Today, amfAR grantee Dr. Timothy Henrich announced two HIV-positive patients who have undetectable levels of HIV after undergoing stem-cell transplants at the 7th annual International AIDS Society Conference on HIV Pathogenesis, Treatment and Prevention in Kuala Lumpur, Malaysia.
We've had some excellent news about the curing of HIV-infected people in the past year. But it comes at a price.
It's important to note that the individuals involved received intensive care and went through extreme discomfort in order to eradicate the virus from their bodies. It's not something that we'll be able to replicate for the general population anytime soon.
And I think we need to remember that people are still dying of HIV-related causes every day - thousands of people. And new infections aren't really slowing down - even in the First World where there is convenient access to safe sex supplies. There's still a disconnect. There's still ignorance and apathy out there.
It's still good news however.
The patients had been on long-term antiretroviral therapy for HIV when they developed lymphoma. To treat the cancer, the patients underwent reduced intensity chemotherapy followed by stem-cell transplants. Since the transplants, Dr. Henrich has been unable to find any evidence of HIV infection.
Dr. Henrich was awarded a grant through the amfAR Research Consortium on HIV Eradication (ARCHE) after presenting preliminary findings on these patients at the International AIDS Conference last July. With support from amfAR, he conducted a clinical study in which his research team withdrew the patients' antiretroviral therapy and performed several sophisticated assays looking for signs of viral rebound in blood and other tissues. One patient has been off treatment with no detectable virus for approximately 15 weeks, and the second patient for seven weeks, with similar results. However, it is too soon to draw any definitive long-term conclusions.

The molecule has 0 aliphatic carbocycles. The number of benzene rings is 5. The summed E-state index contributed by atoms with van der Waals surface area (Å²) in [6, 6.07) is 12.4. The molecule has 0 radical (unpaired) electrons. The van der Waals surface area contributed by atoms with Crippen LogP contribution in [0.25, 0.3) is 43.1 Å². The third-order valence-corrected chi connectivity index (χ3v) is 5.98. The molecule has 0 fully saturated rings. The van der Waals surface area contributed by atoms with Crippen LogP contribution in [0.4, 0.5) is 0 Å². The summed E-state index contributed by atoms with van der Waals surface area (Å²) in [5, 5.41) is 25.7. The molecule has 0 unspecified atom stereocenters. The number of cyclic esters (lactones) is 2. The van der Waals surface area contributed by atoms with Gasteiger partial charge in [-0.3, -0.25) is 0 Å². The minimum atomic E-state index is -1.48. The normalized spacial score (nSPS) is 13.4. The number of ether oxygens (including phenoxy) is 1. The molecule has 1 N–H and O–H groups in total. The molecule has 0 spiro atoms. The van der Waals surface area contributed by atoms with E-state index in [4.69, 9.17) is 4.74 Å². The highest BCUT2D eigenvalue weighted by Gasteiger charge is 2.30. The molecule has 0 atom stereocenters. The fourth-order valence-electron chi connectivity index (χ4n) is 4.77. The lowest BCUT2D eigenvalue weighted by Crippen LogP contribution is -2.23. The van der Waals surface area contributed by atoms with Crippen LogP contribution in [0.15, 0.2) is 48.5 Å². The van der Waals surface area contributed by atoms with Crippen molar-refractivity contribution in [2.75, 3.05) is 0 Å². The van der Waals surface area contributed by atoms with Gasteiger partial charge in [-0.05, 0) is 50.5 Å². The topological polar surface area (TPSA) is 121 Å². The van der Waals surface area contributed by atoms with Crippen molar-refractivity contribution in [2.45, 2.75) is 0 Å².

It is also unclear how long viral rebound might take in a patient whose viral reservoirs have been dramatically depleted, but not eradicated. According to amfAR/ARCHE grantee Dr.Robert Siciliano of Johns Hopkins University, it may take over a year. Previously a patient in a study by the National Institutes of Health had gone 50 days after treatment withdrawal without viral rebound. Dr. Henrich's patients are at or beyond this threshold, and more definitive answers will emerge as these patients continue to be closely monitored.
"These findings clearly provide important new information that might well alter the current thinking about HIV and gene therapy," said amfAR CEO Kevin Robert Frost. "While stem-cell transplantation is not a viable option for people with HIV on a broad scale because of its costs and complexity, these new cases could lead us to new approaches to treating, and ultimately even eradicating, HIV."
The first person to be cured of HIV, Timothy Brown ("the Berlin patient"), also underwent a stem-cell transplant to treat his leukemia. These new cases differ significantly, however, in that the stem-cell donors lacked the genetic mutation (CCR5 delta32) that renders a person virtually resistant to HIV infection. Nor did Dr. Henrich's patients undergo the intensive chemotherapy or total body irradiation that preceded Timothy Brown's stem-cell transplant.
"Dr. Henrich is charting new territory in HIV eradication research," said amfAR Vice President and Director of Research Dr. Rowena Johnston. "Whatever the outcome, we will have learned more about what it will take to cure HIV. We believe amfAR's continued investments in HIV cure-based research are beginning to show real results and will ultimately lead us to a cure in our lifetime."
I still can't help but think we've not done our best in response to this epidemic - especially in the last decade. I wonder if, as a community, we settled for simply not dying as a substitute for true health.
If so, what does that say about our self-esteem, self-care and community spirit? Have we lost interest in each other beyond the obvious?
That's a heavy price to pay.